Can our advocate observe my son in the classroom? The school denied my request and said, “only the parent can observe.”
Members of the IEP Team
The parents and school decide who they want to be on the IEP team, aside from the required members.
IDEA allows you to invite individuals who have knowledge or special expertise about your child to be part of the IEP team meeting.
You decide who meets these criteria.
You may invite related services providers, independent educational professionals, including consultants, advocates, and tutors to be part of the team.
You may invite a friend or family member.
There is no requirement that you may only invite professionals.
NO law prohibits people (other than school staff and the parent) from observing the child in the classroom.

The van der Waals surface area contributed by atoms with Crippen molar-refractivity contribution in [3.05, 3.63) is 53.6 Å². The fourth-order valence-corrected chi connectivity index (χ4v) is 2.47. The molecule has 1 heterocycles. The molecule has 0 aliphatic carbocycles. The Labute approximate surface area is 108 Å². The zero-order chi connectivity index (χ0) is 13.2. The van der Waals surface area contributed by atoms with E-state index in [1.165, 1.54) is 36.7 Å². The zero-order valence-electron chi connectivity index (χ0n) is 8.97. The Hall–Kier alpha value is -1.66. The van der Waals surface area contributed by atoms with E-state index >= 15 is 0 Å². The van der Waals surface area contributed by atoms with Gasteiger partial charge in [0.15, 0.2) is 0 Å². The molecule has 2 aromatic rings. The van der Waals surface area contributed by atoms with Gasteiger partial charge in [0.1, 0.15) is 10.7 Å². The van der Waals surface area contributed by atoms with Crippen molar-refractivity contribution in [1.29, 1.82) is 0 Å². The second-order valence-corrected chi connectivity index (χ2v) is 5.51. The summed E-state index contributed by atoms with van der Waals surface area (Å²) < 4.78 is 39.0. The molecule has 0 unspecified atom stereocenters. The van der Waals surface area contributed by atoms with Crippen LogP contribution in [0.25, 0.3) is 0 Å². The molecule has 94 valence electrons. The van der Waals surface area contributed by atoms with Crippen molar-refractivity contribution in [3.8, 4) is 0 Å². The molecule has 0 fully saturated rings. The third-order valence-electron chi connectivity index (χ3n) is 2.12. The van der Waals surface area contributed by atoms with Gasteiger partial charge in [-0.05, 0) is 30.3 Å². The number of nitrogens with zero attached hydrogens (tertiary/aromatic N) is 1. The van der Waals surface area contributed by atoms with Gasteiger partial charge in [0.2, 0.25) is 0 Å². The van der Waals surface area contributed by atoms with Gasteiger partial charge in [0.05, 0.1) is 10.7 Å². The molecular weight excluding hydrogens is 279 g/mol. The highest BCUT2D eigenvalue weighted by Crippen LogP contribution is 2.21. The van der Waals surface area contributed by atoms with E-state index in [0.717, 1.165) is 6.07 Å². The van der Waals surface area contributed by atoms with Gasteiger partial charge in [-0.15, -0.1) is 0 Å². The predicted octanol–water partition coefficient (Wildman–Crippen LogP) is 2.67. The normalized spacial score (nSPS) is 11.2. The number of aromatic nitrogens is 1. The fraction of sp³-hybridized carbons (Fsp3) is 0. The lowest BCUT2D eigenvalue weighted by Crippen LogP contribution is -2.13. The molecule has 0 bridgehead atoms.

Effective Team Members Need Information
To be an effective team member, your advocate or consultant or evaluator may need to do a classroom observation of your son.
Observations in the classroom and in other settings provide valuable information about your child’s ability to learn.
You will learn more about classroom observations for evaluation purposes in Wrightslaw: All About Tests and Assessments.
Addressing the Problem
Was your request for observation a written request? Always make sure your requests, issues, and concerns are in writing.
If the school persists in this position, you need to write a polite letter to the school.
Use your letter to document:
- what you want to do
- what you were told by staff
Parent Observation in the Classroom
But does ‘parental involvement’ extend to parents coming into the school to observe their child in his or her school setting?
The answer is yes!
A parent’s right to observe his or her child during the school day is supported by federal law. This applies to all students, in regular and special education alike.